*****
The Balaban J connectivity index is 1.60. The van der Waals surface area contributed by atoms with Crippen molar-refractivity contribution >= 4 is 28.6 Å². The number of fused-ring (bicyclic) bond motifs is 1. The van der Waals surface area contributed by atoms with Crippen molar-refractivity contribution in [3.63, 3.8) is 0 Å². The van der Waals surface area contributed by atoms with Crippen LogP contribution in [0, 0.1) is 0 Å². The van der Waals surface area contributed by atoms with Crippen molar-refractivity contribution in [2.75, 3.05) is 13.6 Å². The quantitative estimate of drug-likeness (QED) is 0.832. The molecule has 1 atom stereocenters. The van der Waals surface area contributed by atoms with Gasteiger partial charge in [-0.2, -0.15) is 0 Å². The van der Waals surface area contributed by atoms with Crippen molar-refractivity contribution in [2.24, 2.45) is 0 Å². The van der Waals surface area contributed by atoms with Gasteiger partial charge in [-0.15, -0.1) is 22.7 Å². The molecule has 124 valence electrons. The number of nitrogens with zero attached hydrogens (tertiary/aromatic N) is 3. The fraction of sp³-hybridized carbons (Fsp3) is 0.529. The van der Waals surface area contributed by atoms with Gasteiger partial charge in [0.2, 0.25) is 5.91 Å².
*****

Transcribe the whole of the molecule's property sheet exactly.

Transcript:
The Balaban J connectivity index is 1.60. The van der Waals surface area contributed by atoms with Crippen molar-refractivity contribution >= 4 is 28.6 Å². The number of fused-ring (bicyclic) bond motifs is 1. The van der Waals surface area contributed by atoms with Crippen molar-refractivity contribution in [3.63, 3.8) is 0 Å². The van der Waals surface area contributed by atoms with Crippen LogP contribution in [0, 0.1) is 0 Å². The van der Waals surface area contributed by atoms with Crippen molar-refractivity contribution in [2.75, 3.05) is 13.6 Å². The quantitative estimate of drug-likeness (QED) is 0.832. The molecule has 1 atom stereocenters. The van der Waals surface area contributed by atoms with Gasteiger partial charge in [-0.2, -0.15) is 0 Å². The van der Waals surface area contributed by atoms with Crippen molar-refractivity contribution in [2.24, 2.45) is 0 Å². The van der Waals surface area contributed by atoms with Gasteiger partial charge in [-0.15, -0.1) is 22.7 Å². The molecule has 124 valence electrons. The number of nitrogens with zero attached hydrogens (tertiary/aromatic N) is 3. The fraction of sp³-hybridized carbons (Fsp3) is 0.529. The van der Waals surface area contributed by atoms with Gasteiger partial charge in [0.2, 0.25) is 5.91 Å².